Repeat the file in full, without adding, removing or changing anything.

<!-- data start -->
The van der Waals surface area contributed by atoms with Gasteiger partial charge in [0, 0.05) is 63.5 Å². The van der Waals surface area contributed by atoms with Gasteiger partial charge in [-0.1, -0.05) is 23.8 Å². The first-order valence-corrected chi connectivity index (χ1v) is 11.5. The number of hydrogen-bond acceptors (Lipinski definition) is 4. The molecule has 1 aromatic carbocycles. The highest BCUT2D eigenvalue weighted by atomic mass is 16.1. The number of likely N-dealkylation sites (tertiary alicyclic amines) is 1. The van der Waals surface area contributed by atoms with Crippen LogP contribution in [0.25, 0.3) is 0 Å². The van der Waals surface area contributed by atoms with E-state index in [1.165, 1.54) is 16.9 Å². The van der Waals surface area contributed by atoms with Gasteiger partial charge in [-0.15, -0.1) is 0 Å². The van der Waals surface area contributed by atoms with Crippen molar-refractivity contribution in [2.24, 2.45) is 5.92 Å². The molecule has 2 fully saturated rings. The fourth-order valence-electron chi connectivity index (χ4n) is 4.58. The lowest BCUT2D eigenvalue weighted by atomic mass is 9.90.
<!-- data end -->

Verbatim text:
The van der Waals surface area contributed by atoms with Gasteiger partial charge in [0, 0.05) is 63.5 Å². The van der Waals surface area contributed by atoms with Gasteiger partial charge in [-0.1, -0.05) is 23.8 Å². The first-order valence-corrected chi connectivity index (χ1v) is 11.5. The number of hydrogen-bond acceptors (Lipinski definition) is 4. The molecule has 1 aromatic carbocycles. The highest BCUT2D eigenvalue weighted by atomic mass is 16.1. The number of likely N-dealkylation sites (tertiary alicyclic amines) is 1. The van der Waals surface area contributed by atoms with Crippen LogP contribution in [0.25, 0.3) is 0 Å². The van der Waals surface area contributed by atoms with E-state index in [1.165, 1.54) is 16.9 Å². The van der Waals surface area contributed by atoms with Gasteiger partial charge in [-0.15, -0.1) is 0 Å². The van der Waals surface area contributed by atoms with Crippen molar-refractivity contribution in [2.24, 2.45) is 5.92 Å². The molecule has 2 fully saturated rings. The fourth-order valence-electron chi connectivity index (χ4n) is 4.58. The lowest BCUT2D eigenvalue weighted by atomic mass is 9.90.